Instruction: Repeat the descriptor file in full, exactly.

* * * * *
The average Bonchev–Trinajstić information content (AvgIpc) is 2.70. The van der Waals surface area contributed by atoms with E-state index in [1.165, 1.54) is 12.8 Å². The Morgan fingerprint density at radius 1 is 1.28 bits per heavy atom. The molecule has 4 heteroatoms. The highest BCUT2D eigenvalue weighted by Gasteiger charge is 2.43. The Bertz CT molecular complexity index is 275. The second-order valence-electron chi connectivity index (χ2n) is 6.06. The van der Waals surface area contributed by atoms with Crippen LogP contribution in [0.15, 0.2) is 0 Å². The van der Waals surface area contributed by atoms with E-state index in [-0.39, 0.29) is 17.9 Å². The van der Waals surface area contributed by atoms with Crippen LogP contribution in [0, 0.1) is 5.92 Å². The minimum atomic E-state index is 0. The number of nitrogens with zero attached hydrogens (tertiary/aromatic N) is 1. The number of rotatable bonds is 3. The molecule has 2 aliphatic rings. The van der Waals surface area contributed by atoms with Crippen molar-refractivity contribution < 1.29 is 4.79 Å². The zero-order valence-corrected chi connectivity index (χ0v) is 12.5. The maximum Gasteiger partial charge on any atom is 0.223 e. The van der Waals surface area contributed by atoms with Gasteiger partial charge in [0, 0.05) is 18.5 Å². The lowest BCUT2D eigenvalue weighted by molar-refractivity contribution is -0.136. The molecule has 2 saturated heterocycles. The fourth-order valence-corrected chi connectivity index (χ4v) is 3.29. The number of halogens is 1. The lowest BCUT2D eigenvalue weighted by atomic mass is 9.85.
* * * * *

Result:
The average Bonchev–Trinajstić information content (AvgIpc) is 2.70. The van der Waals surface area contributed by atoms with E-state index in [1.165, 1.54) is 12.8 Å². The Morgan fingerprint density at radius 1 is 1.28 bits per heavy atom. The molecule has 4 heteroatoms. The highest BCUT2D eigenvalue weighted by Gasteiger charge is 2.43. The Bertz CT molecular complexity index is 275. The second-order valence-electron chi connectivity index (χ2n) is 6.06. The van der Waals surface area contributed by atoms with Crippen LogP contribution in [0.15, 0.2) is 0 Å². The van der Waals surface area contributed by atoms with E-state index in [-0.39, 0.29) is 17.9 Å². The van der Waals surface area contributed by atoms with Crippen LogP contribution in [0, 0.1) is 5.92 Å². The minimum atomic E-state index is 0. The number of nitrogens with zero attached hydrogens (tertiary/aromatic N) is 1. The number of rotatable bonds is 3. The molecule has 2 aliphatic rings. The van der Waals surface area contributed by atoms with Crippen molar-refractivity contribution < 1.29 is 4.79 Å². The zero-order valence-corrected chi connectivity index (χ0v) is 12.5. The maximum Gasteiger partial charge on any atom is 0.223 e. The van der Waals surface area contributed by atoms with Gasteiger partial charge in [0, 0.05) is 18.5 Å². The lowest BCUT2D eigenvalue weighted by molar-refractivity contribution is -0.136. The molecule has 2 saturated heterocycles. The fourth-order valence-corrected chi connectivity index (χ4v) is 3.29. The number of halogens is 1. The lowest BCUT2D eigenvalue weighted by atomic mass is 9.85.